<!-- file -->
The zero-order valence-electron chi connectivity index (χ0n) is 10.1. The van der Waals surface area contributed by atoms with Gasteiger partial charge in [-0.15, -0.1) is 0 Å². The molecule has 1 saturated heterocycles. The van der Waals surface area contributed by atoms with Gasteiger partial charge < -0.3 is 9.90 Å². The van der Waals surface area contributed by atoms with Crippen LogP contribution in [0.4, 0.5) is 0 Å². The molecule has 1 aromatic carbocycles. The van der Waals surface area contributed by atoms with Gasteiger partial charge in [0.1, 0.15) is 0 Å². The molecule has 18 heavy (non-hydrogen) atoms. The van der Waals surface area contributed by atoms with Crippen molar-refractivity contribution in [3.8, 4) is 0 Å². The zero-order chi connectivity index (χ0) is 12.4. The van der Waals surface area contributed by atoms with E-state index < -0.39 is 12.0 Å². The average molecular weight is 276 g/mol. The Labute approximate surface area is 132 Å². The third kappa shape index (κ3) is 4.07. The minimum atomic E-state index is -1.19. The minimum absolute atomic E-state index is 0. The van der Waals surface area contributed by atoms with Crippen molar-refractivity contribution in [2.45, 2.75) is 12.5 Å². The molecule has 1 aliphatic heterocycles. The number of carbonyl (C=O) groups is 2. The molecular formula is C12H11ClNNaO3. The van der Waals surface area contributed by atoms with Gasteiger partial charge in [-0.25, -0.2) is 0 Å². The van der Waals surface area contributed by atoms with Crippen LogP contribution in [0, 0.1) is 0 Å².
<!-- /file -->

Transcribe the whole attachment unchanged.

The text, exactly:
The zero-order valence-electron chi connectivity index (χ0n) is 10.1. The van der Waals surface area contributed by atoms with Gasteiger partial charge in [-0.15, -0.1) is 0 Å². The molecule has 1 saturated heterocycles. The van der Waals surface area contributed by atoms with Gasteiger partial charge < -0.3 is 9.90 Å². The van der Waals surface area contributed by atoms with Crippen LogP contribution in [0.4, 0.5) is 0 Å². The molecule has 1 aromatic carbocycles. The van der Waals surface area contributed by atoms with Gasteiger partial charge in [0.1, 0.15) is 0 Å². The molecule has 18 heavy (non-hydrogen) atoms. The van der Waals surface area contributed by atoms with Crippen molar-refractivity contribution in [3.8, 4) is 0 Å². The zero-order chi connectivity index (χ0) is 12.4. The van der Waals surface area contributed by atoms with E-state index < -0.39 is 12.0 Å². The average molecular weight is 276 g/mol. The Labute approximate surface area is 132 Å². The third kappa shape index (κ3) is 4.07. The minimum atomic E-state index is -1.19. The minimum absolute atomic E-state index is 0. The van der Waals surface area contributed by atoms with Crippen molar-refractivity contribution in [2.45, 2.75) is 12.5 Å². The molecule has 1 aliphatic heterocycles. The number of carbonyl (C=O) groups is 2. The molecular formula is C12H11ClNNaO3. The van der Waals surface area contributed by atoms with Gasteiger partial charge in [-0.25, -0.2) is 0 Å². The van der Waals surface area contributed by atoms with Crippen LogP contribution in [0, 0.1) is 0 Å².